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    Tourists’ willingness-to-pay for groundwater conservation, Mt Makiling, Philippines
    XV World Forestry Congress, 2-6 May 2022
    2022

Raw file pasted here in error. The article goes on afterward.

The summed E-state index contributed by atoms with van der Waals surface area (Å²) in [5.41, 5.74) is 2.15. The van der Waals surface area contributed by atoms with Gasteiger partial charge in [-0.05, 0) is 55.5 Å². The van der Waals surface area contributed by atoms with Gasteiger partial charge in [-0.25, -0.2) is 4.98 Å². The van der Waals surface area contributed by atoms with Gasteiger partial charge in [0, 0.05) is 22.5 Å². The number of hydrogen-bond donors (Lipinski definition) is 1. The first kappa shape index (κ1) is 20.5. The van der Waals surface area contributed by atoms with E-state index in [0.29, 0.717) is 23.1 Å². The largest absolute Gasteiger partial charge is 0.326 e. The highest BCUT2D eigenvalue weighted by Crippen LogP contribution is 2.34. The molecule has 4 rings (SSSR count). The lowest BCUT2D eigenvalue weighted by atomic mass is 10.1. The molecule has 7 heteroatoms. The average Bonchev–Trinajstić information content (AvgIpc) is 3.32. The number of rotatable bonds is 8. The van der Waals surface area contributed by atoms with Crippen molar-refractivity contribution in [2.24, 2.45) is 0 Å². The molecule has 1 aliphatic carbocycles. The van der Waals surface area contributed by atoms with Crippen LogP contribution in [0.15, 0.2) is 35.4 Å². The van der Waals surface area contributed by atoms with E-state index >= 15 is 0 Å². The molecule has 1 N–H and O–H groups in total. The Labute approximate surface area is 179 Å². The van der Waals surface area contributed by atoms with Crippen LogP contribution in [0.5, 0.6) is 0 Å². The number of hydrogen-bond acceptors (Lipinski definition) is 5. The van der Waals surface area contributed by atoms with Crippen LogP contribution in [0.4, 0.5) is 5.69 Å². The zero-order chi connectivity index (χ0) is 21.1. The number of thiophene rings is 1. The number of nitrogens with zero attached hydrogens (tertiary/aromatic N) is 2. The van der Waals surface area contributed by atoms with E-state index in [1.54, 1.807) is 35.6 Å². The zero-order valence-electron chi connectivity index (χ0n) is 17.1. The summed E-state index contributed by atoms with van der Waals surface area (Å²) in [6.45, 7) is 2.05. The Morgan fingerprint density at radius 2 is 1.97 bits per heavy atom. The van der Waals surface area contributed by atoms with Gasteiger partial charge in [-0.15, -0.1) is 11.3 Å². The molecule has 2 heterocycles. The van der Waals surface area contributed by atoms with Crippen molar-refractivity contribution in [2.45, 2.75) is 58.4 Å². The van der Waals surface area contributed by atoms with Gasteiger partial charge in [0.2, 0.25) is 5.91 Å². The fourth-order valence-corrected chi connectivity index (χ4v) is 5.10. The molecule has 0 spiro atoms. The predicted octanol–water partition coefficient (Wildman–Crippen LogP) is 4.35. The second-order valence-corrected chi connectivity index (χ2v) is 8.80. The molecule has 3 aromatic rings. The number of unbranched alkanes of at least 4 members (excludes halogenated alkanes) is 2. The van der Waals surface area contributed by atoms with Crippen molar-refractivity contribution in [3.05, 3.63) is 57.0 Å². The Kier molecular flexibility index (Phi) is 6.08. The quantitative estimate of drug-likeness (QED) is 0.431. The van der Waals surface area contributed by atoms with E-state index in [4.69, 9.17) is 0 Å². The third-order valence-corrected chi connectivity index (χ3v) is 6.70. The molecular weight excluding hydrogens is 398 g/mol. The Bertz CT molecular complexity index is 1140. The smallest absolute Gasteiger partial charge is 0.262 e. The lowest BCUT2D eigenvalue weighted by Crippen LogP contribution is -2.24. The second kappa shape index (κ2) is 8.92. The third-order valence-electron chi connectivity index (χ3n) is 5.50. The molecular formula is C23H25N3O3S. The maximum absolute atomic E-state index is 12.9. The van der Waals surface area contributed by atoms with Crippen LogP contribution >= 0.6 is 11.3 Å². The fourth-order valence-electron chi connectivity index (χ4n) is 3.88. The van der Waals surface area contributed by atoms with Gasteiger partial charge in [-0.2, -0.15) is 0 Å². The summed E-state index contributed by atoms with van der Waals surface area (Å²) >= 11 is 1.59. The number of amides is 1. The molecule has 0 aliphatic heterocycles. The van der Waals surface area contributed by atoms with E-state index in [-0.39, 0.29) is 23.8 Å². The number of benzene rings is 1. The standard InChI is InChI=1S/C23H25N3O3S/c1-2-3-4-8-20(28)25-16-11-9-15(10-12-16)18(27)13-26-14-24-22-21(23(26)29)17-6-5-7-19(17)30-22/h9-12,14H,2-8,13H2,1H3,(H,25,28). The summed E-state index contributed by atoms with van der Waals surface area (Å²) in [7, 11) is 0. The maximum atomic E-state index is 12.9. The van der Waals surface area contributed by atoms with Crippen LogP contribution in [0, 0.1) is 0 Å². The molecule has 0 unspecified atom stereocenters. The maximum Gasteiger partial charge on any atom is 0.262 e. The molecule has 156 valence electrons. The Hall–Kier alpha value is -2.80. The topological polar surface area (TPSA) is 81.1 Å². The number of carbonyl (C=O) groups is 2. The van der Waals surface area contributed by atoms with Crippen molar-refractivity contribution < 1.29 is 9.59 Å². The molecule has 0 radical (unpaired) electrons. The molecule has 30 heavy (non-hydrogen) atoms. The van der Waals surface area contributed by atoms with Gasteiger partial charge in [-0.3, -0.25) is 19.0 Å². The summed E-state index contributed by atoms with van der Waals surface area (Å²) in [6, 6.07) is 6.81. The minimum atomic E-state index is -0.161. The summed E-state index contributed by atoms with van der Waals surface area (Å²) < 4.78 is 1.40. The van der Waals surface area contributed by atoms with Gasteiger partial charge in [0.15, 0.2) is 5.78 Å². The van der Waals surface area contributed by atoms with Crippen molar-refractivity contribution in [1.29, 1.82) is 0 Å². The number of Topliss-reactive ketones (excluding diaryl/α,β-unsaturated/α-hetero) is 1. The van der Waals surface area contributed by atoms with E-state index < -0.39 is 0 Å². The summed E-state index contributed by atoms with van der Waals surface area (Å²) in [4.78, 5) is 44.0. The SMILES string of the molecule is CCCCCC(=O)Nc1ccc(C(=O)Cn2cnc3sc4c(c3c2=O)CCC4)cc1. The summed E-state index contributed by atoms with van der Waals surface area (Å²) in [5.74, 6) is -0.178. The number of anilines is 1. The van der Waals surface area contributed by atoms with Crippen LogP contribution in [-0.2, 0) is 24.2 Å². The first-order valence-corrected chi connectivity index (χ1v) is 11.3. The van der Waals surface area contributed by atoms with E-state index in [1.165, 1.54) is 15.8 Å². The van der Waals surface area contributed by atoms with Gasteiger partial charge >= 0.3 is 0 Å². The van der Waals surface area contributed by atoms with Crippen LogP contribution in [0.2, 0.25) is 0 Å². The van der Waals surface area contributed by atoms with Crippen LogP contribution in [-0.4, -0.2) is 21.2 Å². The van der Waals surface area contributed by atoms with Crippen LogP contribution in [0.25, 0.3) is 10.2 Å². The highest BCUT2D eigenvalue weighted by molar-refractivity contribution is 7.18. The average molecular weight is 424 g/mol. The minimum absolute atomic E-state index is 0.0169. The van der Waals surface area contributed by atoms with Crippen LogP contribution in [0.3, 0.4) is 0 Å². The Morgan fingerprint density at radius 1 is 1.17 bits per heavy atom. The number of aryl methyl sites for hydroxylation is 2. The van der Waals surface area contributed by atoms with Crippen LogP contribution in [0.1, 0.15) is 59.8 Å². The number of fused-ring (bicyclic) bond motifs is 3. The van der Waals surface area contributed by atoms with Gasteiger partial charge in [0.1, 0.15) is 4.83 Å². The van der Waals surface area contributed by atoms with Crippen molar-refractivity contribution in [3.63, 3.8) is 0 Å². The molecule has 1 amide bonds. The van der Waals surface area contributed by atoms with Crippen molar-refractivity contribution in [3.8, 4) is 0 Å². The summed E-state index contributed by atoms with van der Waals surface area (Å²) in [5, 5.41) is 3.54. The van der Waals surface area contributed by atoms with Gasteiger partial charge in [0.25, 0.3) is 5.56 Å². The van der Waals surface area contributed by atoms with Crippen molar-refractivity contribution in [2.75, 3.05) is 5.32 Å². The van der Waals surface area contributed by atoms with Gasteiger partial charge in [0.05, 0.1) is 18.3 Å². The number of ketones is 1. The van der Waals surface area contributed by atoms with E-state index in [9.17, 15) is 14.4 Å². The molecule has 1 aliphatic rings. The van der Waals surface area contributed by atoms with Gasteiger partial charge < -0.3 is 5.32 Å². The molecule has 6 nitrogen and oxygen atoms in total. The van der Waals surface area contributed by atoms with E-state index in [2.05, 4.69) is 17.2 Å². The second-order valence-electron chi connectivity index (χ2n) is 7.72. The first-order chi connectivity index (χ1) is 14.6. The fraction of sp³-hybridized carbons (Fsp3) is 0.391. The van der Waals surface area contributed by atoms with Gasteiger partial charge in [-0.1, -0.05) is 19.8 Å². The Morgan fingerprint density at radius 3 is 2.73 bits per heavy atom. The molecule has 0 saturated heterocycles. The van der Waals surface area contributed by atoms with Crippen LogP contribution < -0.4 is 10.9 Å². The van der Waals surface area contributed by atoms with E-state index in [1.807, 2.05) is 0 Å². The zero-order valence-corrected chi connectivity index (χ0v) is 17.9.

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    Mt Makiling is a dormant volcano that supplies hot water to springs and groundwater in Los Baños and Calamba City, Philippines, spurring the development of a resort-based tourism industry that is heavily extracting groundwater. The paper discusses the results of a contingent valuation survey that sought to evaluate the tourists’ knowledge about the resorts’ water source and use practices, reasons for visiting, willingness-to-pay for improved water conservation practices and the conservation of Mt Makiling as water source, and whether they would visit the resorts during the COVID-19 pandemic. About 50% of 492 respondents were aware of the resorts’ water source, with about half saying that the source is hot springs, but only a few were aware of groundwater as the water source. The main reasons for visiting the resorts are for relaxation and the resorts’ accessibility and affordability. The estimated mean WTP ranged from PhP75/visit (payment card) to PhP174/visit (dichotomous choice), and the respondents were willing to pay because they would like to contribute to the conservation of the groundwater resource of Mt Makiling and because groundwater is limited. On the other hand, some respondents were not willing to pay because they could not afford the additional amount and they perceive that they should not be made to pay for the cost of proper recycling of pool water. Most of the respondents said they would still consider visiting resorts during the pandemic to enjoy the pools and the environment and for the health benefits from the hot-water pools. A higher preference for private resorts was observed because these can be used exclusively by a group. The respondents who do not want to visit resorts during the pandemic said they would consider visits again if compliance with health and safety protocols would be assured. Finally, majority of the respondents recognize that the new health and safety standards for resorts will result in higher fees charged by resorts. Keywords: Mt Makiling, Los Baños, Calamba, contingent valuation, water conservation ID: 3618043